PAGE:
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Will This Happen to My File System?
Will fragmentation occur on your file system? While the answer to this question is a definite yes, it isn’t the critical question you should be asking. The real question that needs to be asked is not will this happen, but rather will you see the effect. If your applications only require a limited amount of the I/O bandwidth available, then when your file system does get fragmented, you’ll often still have the available bandwidth to meet your I/O requirements. This is what is generally referred to as architecting or engineering to peak.
In this case, if your peak performance is based on a completely fragmented file system, you will not have a problem. What often happens is people buy far more I/O bandwidth than is really needed for the applications they run. One of the underlying reasons for this in my opinion is fragmentation.
If you allocate data sequentially on a modern 15K RPM disk drive and you read it back, you can easily achieve over 50 MB/sec on average reading the entire device, but what if the data was not read sequentially? For example, consider an application that reads 8 KB blocks completely randomly, and the device has an average seek time plus average rotational latency of .007 seconds:
|1/||(8192/||(1024 * 1024 * 50)||+||0.007))|
|Block size||50 MB/sec transfer||Average seek + latency|
In this case, you could only read about 140 8 KB blocks per second, or 1.09 MB/sec (1/45th) of what you would be reading on average for a sequential I/O. Of course, this is the reason we have multiple 200 MB/sec channels and large numbers of disk drives in our systems. Almost all applications cannot use nor read/write data using the multiple 200 MB/sec channels, but they are needed to support the small random I/Os that are generated in many applications.
As data sections of file systems grow in size, searching for information becomes more of a time-sensitive issue with files being created and removed more often. For small files this is typically not a problem, as small files often fit in a single file system allocation block. Large files, on the other hand, can be a big problem.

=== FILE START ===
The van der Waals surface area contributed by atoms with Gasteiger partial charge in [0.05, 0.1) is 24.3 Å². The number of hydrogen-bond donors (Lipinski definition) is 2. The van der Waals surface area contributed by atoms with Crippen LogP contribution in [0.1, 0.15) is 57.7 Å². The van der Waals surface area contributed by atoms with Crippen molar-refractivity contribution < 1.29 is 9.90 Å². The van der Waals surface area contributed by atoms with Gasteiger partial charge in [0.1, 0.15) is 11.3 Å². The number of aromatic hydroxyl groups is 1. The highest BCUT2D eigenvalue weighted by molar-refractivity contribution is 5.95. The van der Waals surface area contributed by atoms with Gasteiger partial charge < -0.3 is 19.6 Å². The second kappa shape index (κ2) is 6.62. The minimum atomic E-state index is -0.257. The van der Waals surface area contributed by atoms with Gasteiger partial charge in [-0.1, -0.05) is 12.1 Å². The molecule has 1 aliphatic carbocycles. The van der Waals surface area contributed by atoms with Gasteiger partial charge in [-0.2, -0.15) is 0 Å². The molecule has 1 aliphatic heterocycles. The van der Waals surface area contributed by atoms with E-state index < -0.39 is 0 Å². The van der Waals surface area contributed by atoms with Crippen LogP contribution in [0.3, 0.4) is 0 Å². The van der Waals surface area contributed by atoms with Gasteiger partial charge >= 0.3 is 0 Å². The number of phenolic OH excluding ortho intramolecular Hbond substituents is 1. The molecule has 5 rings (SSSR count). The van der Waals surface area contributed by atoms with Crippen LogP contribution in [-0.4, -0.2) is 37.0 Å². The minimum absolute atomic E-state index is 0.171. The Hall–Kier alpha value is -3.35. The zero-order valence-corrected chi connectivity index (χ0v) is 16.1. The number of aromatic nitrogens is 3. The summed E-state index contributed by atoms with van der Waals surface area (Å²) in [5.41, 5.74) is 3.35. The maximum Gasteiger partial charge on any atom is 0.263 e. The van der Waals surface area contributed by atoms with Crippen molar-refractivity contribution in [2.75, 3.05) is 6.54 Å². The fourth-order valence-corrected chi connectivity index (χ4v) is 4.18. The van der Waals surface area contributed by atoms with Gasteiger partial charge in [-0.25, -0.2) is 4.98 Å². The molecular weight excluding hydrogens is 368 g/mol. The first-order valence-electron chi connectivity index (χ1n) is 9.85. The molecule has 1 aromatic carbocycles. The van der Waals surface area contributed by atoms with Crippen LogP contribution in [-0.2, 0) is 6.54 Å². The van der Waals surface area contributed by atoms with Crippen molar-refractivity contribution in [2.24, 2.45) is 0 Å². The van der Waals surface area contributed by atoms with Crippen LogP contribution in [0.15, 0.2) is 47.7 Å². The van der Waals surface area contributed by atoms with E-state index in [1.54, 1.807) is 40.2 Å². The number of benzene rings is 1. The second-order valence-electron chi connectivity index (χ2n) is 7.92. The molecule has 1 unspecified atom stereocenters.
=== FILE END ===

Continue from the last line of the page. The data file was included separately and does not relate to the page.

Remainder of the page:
The definition of a large file depends on the underlying allocation size within the file system. If you have a file system where the smallest allocation is 25 MB and your average files are 100 MB, then I consider this a small file rather than a large one, as you only need to go back to the allocation routines at most 4 times.
On the other hand, if your smallest allocations are 4 KB, then I would consider the same 100 MB file a large file given the number of times you’re likely to have to go back to the allocation routines. Each time you go back to the allocation routines to search for free space, you are competing with other processes for space allocation.
Remember, space allocation is most often first fit, so the space you get depends on what files have already been allocated and what other processes are asking for space. This all goes back to my original conjecture that most applications either do not have a need for full bandwidth from the file system and/or most architectures are developed with enough disk drives and channel IOPS (Input/Output operations per second) to support the needs of most applications.